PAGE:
Get a kitchen scale (or two)
If you wanna know how many calories you eat, it’s very useful to know how much your food weighs.
A kitchen scale will help you tremendously.
Here’s an example kitchen scale.
When I say you should weigh your food, you may think there is a separate food weighing step and then a food preparing step. This is not necessarily the case. We can be efficient about this!
For example, say you are making a sandwich.
Basically every kitchen scale has a “Tare” button. This lets you reset the measured weight to 0 with some weight already on the scale.
So you can place the plate on the scale, then hit Tare.
Then put the bread† on the plate. Weigh it, log the calories in your app, hit Tare.
Put your deli meat on the sandwich. Weigh, log, hit Tare.
Put your cheese on the sandwich. Weigh, log, hit Tare.
Put your condiment on the sandwich. Weigh, log, hit Tare.
You’ve logged your food and now you have a sandwich on a plate ready to go 😀
Note that if you have the same thing a lot in the same amount, you may want to make a recipe out of it so you can skip the steps above. MyNetDiary (and I’d guess other apps) lets you save a set of ingredients as a recipe. But if you’re going to do that, make sure that you actually make it the same way, or alternatively, make sure you log the new ingredients in addition to your “base” recipe. E.g. if you saved a recipe for a cheesy omelette without bacon in an app, and then you make the omelette with bacon, don’t just log your cheesy omelette recipe; log the bacon!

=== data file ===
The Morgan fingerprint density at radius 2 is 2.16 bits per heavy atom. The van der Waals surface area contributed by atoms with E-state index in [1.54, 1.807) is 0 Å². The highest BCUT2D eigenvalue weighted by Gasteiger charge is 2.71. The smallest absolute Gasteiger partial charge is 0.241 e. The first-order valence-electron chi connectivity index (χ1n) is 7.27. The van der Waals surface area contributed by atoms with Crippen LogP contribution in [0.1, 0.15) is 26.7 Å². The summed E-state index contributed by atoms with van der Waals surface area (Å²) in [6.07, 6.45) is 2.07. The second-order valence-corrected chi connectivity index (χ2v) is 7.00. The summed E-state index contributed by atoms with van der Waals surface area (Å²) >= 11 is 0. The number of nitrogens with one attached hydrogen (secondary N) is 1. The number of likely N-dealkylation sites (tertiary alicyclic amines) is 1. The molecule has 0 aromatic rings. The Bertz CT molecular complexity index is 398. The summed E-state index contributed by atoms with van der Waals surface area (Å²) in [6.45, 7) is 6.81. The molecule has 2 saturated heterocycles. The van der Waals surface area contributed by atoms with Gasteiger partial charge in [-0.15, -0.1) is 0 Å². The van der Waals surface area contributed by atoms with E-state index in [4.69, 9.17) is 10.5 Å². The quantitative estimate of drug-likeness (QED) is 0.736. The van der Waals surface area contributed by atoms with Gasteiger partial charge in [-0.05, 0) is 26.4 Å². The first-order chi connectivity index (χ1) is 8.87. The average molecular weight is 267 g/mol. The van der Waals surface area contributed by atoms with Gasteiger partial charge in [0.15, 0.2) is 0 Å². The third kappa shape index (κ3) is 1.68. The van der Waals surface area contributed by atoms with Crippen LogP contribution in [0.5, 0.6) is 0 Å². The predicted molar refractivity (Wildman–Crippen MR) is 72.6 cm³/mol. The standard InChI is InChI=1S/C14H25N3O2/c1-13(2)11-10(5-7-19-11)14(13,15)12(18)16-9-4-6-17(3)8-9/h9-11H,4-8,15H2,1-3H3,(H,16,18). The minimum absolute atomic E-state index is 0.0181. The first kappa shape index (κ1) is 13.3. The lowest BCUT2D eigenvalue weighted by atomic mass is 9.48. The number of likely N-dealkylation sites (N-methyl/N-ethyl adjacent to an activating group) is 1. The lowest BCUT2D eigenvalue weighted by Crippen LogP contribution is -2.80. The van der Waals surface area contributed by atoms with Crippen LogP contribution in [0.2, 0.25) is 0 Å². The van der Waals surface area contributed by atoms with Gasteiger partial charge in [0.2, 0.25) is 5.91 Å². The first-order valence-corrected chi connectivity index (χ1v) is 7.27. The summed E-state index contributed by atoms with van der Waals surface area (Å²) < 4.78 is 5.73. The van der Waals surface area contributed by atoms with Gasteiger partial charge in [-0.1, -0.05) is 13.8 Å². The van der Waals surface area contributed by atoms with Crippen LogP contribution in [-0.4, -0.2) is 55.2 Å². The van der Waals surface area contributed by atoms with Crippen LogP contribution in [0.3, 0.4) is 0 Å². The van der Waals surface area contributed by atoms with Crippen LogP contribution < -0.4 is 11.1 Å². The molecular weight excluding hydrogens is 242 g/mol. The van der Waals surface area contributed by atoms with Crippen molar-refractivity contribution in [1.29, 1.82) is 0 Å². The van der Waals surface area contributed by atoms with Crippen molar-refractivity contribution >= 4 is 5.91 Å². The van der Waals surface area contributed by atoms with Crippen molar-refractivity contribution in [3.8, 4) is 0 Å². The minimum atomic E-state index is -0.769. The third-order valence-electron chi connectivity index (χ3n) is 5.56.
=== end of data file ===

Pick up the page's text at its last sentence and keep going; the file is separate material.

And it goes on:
†(Packaged bread typically comes pre-sliced with a given calorie amount per slice, so in that case you wouldn’t need to weigh the bread)
You may think scales are only useful if you cook at home. WRONG!
They can be useful on the go. I’ll talk about that more below, but for now know that portable kitchen scales are a thing, see e.g. this one.
Consider other ways to measure stuff
Scales aren’t the only way to measure stuff in a way that helps your calorie counting.
Volume measurements can be helpful.
E.g. these liquid measuring cups can be very useful.
I often put some milk in my coffee. Measuring e.g. an ounce of milk in a mini measuring cup is faster than turning on a scale, getting it set to the unit of measurement you want, Tare-ing it, and then weighing.
Make use of easily available information
Lots of the food you eat will have nutritional information already easily available for it. So use it!
Fast food places, fast casual places, and other big chain restaurants frequently have their nutritional information available in a variety of places, such as a) in calorie counter apps, b) on their websites, c) in their own proprietary apps, d) right on the menu.